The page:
Kinky Boots

Reviewed By David Cornelius
Posted 05/04/06 19:58:44

"About two-thirds Monty."
3 stars (Just Average)

Just when you thought the long trend of quirky-small-town British comedies was starting to die down, along comes “Kinky Boots” to keep it rolling. The film has all the ingredients we’ve tasted in everything from “The Full Monty” to “Calendar Girls:” in some quaint corner of England, a band of unlikely heroes full of gumption decide to save whatever it is that’s valuable to them, warmhearted laughs ensuing. For “Kinky Boots,” the quaint corner is Northampton, and the band of unlikely heroes are the employees of a local shoe factory, whose owner decides the best way to stay in business is to start making “built-to-last boots for women that are men.” Because, quite frankly, women’s shoes aren’t designed to carry the weight of a man, and what’s a drag queen to do?

Along the way, everything - and I do mean everything - will play out exactly as you will predict it. Our hero will get dumped by his snooty fiancée, but find happiness in the arms of the lovely lass whose attentions he had somehow overlooked; the workers will abandon their prejudices once they get to truly know the drag queen; a falling out will cause tension just before the important shoe exposition in Italy, and will things get better in time for the Big Show?

Of course they will. Writers Geoff Deane and Tim Firth (loosely adapting their story from real events) refuse to stray from any formula or to push their issues beyond basic notions of tolerance and acceptance. The script is so blatant about its message that it puts it right there in the dialogue, repeatedly, just to reinforce the matter: “Change your mind about someone.”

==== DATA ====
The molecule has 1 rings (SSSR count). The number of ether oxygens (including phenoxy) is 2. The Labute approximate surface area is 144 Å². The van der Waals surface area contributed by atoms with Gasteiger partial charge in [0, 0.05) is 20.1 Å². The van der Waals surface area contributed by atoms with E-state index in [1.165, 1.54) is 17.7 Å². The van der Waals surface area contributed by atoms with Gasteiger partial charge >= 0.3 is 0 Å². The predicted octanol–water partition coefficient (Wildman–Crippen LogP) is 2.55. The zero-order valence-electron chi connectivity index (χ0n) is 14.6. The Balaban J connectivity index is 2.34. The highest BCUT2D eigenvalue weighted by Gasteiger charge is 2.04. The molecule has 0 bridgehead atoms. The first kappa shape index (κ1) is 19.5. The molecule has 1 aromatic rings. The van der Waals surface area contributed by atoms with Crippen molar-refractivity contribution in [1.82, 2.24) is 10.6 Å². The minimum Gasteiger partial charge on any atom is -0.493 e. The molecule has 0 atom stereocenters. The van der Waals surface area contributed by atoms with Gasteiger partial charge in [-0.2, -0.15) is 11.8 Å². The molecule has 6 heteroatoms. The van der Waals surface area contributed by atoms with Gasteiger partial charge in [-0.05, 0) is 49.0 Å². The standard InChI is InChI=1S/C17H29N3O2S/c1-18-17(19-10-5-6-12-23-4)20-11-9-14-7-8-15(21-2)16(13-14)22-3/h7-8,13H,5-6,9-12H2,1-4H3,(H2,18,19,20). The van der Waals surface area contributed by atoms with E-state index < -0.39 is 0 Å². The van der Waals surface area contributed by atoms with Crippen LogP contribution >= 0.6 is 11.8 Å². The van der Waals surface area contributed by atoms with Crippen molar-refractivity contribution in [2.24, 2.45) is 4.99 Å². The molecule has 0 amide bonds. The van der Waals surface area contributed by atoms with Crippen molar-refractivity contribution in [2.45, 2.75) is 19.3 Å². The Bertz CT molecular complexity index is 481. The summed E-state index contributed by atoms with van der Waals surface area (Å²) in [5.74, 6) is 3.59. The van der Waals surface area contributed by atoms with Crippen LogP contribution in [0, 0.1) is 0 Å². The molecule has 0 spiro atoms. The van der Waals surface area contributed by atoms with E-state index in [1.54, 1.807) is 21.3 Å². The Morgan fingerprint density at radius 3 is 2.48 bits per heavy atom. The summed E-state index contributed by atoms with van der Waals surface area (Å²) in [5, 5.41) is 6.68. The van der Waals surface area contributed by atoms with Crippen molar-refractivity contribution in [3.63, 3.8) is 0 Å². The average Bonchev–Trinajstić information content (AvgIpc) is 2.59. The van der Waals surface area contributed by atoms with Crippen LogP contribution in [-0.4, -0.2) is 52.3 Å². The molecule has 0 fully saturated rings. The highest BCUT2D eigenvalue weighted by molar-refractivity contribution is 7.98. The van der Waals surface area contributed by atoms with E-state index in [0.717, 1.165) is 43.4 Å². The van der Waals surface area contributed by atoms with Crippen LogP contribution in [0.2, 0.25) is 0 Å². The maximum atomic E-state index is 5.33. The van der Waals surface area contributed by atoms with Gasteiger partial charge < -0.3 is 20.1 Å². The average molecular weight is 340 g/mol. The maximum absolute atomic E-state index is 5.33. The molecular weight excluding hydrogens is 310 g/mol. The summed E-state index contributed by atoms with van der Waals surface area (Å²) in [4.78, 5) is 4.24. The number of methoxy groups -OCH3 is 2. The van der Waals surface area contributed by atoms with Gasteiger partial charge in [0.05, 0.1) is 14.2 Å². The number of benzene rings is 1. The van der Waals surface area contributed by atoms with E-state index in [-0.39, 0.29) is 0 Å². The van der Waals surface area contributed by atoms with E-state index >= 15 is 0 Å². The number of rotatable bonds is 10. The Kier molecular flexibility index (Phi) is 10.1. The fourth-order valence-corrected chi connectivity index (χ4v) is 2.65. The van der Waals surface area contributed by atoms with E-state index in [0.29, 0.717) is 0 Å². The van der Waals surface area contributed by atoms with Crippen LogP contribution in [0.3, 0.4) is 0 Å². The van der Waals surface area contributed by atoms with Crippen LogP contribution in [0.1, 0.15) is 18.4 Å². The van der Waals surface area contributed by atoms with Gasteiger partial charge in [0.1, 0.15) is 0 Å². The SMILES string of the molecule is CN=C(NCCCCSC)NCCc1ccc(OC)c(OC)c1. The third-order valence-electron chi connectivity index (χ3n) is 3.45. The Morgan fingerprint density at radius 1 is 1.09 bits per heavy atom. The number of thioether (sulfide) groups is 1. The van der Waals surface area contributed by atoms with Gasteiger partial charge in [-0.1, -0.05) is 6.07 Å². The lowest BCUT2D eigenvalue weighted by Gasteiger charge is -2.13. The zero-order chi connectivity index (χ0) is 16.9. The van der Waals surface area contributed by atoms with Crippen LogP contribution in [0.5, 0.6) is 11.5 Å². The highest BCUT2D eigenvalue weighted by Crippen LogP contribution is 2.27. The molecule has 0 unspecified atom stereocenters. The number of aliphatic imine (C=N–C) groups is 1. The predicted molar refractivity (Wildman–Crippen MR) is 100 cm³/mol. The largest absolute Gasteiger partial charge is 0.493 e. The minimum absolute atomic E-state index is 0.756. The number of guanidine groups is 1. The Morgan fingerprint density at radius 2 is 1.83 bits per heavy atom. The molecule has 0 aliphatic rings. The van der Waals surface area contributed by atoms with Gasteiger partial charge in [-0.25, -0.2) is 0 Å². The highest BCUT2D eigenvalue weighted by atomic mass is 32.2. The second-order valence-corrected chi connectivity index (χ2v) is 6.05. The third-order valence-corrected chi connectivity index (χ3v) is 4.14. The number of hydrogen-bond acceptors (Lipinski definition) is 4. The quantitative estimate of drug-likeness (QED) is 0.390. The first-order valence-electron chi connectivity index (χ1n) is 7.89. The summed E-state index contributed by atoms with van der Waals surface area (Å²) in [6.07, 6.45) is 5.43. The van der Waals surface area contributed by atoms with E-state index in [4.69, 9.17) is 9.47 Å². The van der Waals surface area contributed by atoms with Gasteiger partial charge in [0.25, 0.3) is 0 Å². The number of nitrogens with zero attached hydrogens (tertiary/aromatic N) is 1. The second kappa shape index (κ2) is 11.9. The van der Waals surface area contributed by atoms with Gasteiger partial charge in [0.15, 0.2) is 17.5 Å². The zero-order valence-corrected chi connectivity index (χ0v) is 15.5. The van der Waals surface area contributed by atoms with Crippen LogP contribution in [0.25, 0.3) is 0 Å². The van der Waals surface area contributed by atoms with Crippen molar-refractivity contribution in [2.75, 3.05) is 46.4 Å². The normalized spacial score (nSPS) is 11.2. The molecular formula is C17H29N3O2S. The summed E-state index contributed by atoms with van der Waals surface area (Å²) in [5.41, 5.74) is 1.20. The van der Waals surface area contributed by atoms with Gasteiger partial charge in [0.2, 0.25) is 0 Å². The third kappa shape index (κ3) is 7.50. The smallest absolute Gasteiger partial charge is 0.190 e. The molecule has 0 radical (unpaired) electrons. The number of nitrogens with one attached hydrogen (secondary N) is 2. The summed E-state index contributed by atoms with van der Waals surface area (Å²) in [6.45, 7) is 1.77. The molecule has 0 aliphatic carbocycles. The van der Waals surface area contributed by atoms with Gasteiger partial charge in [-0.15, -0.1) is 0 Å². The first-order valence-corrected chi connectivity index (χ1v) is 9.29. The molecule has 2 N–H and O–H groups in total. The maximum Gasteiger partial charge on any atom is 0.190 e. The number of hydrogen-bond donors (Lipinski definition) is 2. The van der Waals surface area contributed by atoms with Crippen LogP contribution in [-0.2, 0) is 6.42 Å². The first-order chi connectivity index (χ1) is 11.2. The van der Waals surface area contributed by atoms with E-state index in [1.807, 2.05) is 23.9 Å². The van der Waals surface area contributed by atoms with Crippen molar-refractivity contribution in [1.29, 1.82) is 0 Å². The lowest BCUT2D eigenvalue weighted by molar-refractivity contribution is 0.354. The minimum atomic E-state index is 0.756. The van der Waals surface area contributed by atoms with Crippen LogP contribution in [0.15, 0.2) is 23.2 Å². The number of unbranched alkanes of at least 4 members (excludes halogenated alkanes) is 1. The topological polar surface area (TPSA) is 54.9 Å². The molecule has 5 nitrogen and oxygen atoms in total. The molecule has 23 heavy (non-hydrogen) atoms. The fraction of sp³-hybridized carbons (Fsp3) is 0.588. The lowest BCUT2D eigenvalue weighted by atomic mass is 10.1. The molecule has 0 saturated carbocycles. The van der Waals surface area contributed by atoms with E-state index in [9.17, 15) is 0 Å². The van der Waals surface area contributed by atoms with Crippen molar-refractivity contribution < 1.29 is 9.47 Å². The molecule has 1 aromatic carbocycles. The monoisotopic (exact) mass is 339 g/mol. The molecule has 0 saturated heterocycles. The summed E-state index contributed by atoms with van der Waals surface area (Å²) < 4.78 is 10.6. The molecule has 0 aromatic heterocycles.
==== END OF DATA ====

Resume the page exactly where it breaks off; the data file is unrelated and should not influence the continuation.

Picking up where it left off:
At the same time, Deane and Firth are so worried about playing it safe that they forget (intentionally or not) to give the drag queen any kind of love life. She’s the safe queer, sassy enough to root for, but not so sexual that average folks (say, residents of Northampton itself), whose only exposure to such lifestyles are via “Will & Grace,” might be put off. Which is odd, considering the drag queen is constantly expressing the idea of boots being “pure sex.” This is a film that wants to pretend it’s being naughty but in reality is staying firmly in the middle of the road.

And yet “Kinky Boots” manages to be a success. Credit for this is given almost entirely to the cast, most notably Chiwetel Ejiofor. Ejiofor plays Lola, the drag queen who crosses paths with the young shoe factory owner one night in London, and he’s terrific in the role. He exudes the sexual confidence the screenplay is reluctant to push forth, never overplaying the role for comic swishiness’ sake, always maintaining a sense of believability. Hey, he even looks fabulous in drag, creating a look that’s sexually radiant. (Never thought I’d be saying that about the dude from “Dirty Pretty Things” and “Serenity.”) Ejiofor’s unbridled confidence sells the character and makes the movie; it’s the kind of performance that’s so electric that you can’t to see him on the screen again.

At his side is Aussie actor Joel Edgerton, perhaps best known Stateside for supporting roles in “King Arthur” and the “Star Wars” prequels. Edgerton, playing the aforementioned factory owner, delivers an aw-shucks likeability that also helps fuel the story. He’s charming without resorting to cliché, nervous without becoming obnoxious.

Director Julian Jarrold is wise enough to step back and let the cast (which also includes Nick Frost and the ever-lovely Sarah-Jane Potts) shine. It’s the actors that keep us watching, captivated by a story we’ve seen a hundred times before. It’s a familiar film, but Ejiofor and Edgerton keep things warm and inviting, and by the end, the smiles come all too easily.

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